New York State Gets $2.5 Million in Medicaid Fraud Case

In life, Helen Sieger was the embattled owner of a Bronx
nursing home.
Her employees at the Kingsbridge Heights Rehabilitation
and Care Center went on strike in
2008 after she stopped paying their health insurance premiums, drawing
attention from state lawmakers, labor leaders and even Barack
, then a senator from Illinois.
Ms. Sieger was arrested a year later on charges of
bribing a hospital social worker to steer patients to her nursing home, and of
improperly collecting payments from the state’s Medicaid program. She jumped bail, only to be caught in a Miami
hotel and returned to New York, where she died in custody in 2011.
But now Ms. Sieger is making amends in death.
The state attorney general, Eric T. Schneiderman, said on
Tuesday that his office had reached a settlement with the estate of Ms. Sieger
to pay a total of $2.5 million to the state’s Medicaid program, which includes
$1.2 million in reimbursements, and $1.3 million for damages.
“There are few programs as sacred and important to our
most vulnerable citizens as Medicaid,” Mr. Schneiderman said in a statement.
“So, when we have a case involving a criminal scheme that robs Medicaid, our
prosecutors will do whatever it takes to restore those stolen funds — whether
that criminal is alive or we’re forced to settle with their estate.”
Nicholas Gravante, Jr., a lawyer at Boies, Schiller &
Flexner who represented Ms. Sieger’s estate, said that her family was “pleased
to have this matter behind it.”
Ms. Sieger, who took over the nursing home in the
mid-1990s, was removed in 2009 by the State Health Department because of an
issue over the nursing home’s lease. The operation of the 400-bed nursing home,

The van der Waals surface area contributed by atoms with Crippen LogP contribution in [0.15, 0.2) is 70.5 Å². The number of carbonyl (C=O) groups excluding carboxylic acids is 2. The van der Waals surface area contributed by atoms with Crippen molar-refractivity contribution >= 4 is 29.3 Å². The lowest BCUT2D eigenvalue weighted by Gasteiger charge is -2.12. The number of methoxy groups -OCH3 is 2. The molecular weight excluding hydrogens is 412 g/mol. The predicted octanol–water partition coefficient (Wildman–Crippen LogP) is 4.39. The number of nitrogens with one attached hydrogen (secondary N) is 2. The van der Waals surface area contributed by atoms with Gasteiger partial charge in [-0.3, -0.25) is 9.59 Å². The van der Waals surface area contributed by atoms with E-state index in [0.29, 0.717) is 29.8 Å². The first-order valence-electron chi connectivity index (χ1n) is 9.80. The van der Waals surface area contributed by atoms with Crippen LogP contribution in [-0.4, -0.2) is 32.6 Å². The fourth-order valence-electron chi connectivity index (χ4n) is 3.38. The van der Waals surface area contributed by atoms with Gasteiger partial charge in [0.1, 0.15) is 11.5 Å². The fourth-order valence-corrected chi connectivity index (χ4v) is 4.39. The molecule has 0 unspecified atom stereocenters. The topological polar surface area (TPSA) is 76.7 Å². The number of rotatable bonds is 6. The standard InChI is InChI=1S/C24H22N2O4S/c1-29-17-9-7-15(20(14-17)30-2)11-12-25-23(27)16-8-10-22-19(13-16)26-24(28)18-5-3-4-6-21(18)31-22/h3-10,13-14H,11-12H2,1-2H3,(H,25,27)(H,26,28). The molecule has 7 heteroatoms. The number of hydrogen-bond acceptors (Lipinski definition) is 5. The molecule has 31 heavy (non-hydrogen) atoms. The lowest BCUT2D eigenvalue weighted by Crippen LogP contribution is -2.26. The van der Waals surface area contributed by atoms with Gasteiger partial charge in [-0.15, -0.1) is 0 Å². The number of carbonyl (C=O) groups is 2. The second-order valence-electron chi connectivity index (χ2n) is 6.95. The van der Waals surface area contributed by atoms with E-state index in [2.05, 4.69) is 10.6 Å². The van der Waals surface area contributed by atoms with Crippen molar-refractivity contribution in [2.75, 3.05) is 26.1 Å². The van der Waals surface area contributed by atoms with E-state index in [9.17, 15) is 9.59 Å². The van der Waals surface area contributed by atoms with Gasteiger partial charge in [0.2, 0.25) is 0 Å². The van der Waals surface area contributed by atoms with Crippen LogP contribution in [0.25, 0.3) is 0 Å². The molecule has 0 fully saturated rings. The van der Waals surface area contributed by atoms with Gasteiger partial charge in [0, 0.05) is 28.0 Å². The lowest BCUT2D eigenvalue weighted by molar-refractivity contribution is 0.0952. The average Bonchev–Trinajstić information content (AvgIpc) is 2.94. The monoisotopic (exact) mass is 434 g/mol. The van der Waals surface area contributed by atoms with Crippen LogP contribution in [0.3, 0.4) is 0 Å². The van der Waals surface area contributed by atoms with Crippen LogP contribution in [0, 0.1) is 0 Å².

one of the largest in the Bronx, was eventually transferred to a state
receiver, which still runs it today.
Also in 2009, Ms. Sieger was indicted, accused of paying
Frank Rivera, a former social worker at NewYork-Presbyterian Hospital/Columbia
University Medical Center, $300 for every patient that he referred who was
subsequently admitted to her nursing home, plus a bonus of $1,000 for every 10
patients, according to the attorney general’s office. Beginning in 2005, he
received more than $19,750 from Ms. Sieger.
Mr. Rivera pleaded guilty to felony and misdemeanor
violations under a state law, and is awaiting sentencing, according to the
attorney general’s office.
The attorney general’s office also said that the
investigation had found that Ms. Sieger, who lived in Borough Park, Brooklyn,
held several bank accounts, including one in Montana with $2 million.
Michael Benjamin, a former Bronx assemblyman, praised the
settlement, calling it an appropriate way for “the state to recoup her
ill-gotten gains.”
“It sends a signal that the state will not be cheated,”
he said. “And that people who steal from the poor and from the elderly will be
pursued whether they’re dead or alive.”